Rutgerd Boelens of the Water Resources Management Group has been appointed Special Professor at the University of Amsterdam. He will hold the Extraordinary Chair ‘Political Ecology of Water in Latin America’ with the interuniversity organisation CEDLA (Centre for Latin American Research and Documentation) and the Faculty of Social and Behavioural Sciences.
Building bridges among water governance research at Wageningen University and CEDLA/University of Amsterdam, the new Chair will work on the growing interests among Amsterdam students and researchers in the themes of water governance, natural resource management and inequality in Latin America. “Power and politics are driving forces behind the ways that uneven distribution of water and decision-making are legitimated and perpetuated,” Rutgerd Boelens says. “ The interaction between formal and informal rights and governance plays an important role in this. Study of these social, technological and ecological processes brings together the disciplines of natural and social sciences.”
The chair will focus on the thematic working fields of the political ecology of water distribution and control, water governance and governmentality, and water grabbing and water justice in Latin America. Research, education and training will address the growing competition among multiple water user groups and use sectors in the (adverse) Latin American policy and legislative contexts, which make that water access and decision-making power often concentrate in the hands of the few.
In Latin America, water governance increasingly involves a multitude of public, private and civil society actors, at multiple scale levels. Water user groups are ever more subject to the global economy and geopolitics. At the same time, influenced by new technological developments, extractive industries, global policies, and the wish to combat the lingering ‘threat of overall water scarcity’ in the region, new forms of ‘governmentality through water’ are designed. These commonly entail re-patterning water space and territory; reshaping rules and authority; and inducing new norms and discourses about efficient and rational water use - all with huge consequences for local water user families. An important element of research will be the opportunities for multi-scale strategies by grassroots organisations who look for ways to counter current water injustices.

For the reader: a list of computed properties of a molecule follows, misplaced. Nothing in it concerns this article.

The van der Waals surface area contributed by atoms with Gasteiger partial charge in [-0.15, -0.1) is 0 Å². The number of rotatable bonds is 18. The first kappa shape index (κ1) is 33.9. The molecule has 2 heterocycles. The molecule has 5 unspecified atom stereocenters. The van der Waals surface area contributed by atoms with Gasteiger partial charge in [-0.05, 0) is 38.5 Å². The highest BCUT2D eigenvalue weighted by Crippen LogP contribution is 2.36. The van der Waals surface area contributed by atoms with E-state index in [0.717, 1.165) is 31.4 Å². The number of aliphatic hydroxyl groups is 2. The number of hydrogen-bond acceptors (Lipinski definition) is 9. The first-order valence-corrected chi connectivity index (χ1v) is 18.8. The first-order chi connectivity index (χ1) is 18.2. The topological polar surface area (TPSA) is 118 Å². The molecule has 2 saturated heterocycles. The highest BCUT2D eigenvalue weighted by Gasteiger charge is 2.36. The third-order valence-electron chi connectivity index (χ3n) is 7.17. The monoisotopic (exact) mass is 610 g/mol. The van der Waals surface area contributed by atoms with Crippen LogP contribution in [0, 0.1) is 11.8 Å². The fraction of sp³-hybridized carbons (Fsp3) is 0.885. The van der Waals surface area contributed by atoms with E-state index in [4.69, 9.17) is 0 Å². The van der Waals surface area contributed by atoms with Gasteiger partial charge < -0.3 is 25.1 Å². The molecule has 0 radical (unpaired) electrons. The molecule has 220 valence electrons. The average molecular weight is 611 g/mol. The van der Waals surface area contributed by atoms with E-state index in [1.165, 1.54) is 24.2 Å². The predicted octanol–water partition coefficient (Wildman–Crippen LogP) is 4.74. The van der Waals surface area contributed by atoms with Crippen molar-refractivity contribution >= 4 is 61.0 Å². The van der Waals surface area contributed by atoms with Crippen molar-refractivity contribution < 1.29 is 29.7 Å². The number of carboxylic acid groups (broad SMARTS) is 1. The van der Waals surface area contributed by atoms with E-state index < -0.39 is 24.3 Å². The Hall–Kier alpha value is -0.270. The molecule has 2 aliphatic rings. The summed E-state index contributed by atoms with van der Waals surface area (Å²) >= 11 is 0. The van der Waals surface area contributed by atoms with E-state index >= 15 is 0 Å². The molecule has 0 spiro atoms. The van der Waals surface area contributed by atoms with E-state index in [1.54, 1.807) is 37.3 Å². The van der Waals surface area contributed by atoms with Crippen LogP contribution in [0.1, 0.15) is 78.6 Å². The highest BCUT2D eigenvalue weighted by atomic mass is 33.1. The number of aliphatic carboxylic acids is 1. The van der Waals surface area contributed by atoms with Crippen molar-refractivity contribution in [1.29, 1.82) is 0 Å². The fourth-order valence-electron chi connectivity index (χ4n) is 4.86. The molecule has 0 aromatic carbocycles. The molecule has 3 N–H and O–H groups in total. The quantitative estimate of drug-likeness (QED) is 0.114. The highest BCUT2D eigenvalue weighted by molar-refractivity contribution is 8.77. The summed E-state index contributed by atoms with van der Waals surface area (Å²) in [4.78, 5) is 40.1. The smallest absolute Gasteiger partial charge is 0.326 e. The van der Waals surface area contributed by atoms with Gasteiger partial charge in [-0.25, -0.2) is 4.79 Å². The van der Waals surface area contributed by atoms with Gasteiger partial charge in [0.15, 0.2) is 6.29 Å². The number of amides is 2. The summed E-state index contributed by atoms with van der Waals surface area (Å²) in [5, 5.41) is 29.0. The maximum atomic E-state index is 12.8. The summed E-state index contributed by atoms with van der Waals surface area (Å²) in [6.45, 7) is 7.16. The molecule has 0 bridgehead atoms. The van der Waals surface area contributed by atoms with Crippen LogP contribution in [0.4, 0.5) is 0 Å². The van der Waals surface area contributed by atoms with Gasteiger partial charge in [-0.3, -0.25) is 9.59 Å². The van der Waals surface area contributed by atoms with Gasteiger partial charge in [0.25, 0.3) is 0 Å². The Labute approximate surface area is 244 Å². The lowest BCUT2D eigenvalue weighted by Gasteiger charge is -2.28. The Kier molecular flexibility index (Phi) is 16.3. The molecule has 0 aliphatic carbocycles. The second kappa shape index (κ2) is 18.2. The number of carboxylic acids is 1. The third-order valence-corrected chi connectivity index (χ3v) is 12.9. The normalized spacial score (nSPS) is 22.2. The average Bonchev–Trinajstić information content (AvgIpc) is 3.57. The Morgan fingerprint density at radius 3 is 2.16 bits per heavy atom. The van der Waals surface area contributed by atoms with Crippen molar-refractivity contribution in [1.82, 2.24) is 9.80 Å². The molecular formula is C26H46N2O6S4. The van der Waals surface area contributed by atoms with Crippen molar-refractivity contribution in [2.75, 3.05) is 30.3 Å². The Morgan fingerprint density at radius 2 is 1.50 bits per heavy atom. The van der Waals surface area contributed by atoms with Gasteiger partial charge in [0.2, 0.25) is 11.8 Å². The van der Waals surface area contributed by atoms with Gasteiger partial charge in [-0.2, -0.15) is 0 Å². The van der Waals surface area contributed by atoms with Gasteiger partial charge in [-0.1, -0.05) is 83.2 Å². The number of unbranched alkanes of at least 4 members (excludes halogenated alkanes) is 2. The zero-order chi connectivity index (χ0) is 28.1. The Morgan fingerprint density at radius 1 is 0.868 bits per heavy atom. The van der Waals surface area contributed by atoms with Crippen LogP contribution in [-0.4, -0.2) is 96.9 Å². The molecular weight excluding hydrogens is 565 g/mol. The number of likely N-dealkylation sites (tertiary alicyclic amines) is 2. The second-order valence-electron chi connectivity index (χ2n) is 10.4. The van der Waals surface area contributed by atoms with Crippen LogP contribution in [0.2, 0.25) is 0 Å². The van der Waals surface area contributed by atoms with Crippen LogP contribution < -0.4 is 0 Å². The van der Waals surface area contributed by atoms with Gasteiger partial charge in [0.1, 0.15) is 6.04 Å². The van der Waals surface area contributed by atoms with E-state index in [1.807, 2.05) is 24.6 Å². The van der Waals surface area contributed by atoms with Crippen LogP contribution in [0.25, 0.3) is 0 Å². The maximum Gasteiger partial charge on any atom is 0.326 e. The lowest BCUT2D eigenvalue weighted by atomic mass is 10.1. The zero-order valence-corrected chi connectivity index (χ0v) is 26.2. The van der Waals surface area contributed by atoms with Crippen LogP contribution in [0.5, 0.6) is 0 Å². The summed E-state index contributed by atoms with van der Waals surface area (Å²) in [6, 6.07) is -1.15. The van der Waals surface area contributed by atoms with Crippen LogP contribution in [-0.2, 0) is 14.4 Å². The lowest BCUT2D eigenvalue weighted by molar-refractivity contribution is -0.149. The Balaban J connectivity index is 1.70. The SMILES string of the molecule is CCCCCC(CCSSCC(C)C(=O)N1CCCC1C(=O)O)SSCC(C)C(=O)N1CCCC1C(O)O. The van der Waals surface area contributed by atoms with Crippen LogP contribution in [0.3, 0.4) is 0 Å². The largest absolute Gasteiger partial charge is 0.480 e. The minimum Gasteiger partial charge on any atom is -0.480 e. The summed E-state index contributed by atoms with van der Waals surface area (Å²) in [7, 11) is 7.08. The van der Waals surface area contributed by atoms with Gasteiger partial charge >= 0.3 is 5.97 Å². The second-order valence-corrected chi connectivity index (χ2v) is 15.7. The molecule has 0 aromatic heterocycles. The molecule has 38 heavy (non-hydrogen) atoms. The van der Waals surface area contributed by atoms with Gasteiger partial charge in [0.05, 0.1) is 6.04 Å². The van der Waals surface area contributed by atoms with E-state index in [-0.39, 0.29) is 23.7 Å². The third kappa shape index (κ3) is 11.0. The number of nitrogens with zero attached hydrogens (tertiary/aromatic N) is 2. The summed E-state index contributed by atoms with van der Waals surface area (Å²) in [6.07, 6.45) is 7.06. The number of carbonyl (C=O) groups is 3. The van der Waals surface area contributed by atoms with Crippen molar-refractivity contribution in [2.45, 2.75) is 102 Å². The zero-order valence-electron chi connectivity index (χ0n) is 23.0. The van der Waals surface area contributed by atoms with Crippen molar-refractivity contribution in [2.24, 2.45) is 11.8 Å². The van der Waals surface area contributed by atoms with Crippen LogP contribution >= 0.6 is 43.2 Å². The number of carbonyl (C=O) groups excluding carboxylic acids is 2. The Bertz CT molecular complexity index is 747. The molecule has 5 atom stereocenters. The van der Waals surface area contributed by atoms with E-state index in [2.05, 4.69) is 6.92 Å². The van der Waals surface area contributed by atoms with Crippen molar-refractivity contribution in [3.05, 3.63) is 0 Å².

Boelens will join the tasks of the Special Chair at UvA with his work as Associate Professor at the Water Resources Management Group in Wageningen, Special Chair ‘Territorial Studies’ with the Mexican Science Foundation CONACYT, and a Visiting Professorship with the Catholic University of Peru. Various of these activities will combine in the research alliance Justicia Hidrica (Water Justice) that Boelens coordinates, an intercontinental network focused on research, training and policy analysis in multiple countries, particularly in Latin America. The alliance works with academic and policymaking organisations, water-user organisations and indigenous peasant federations.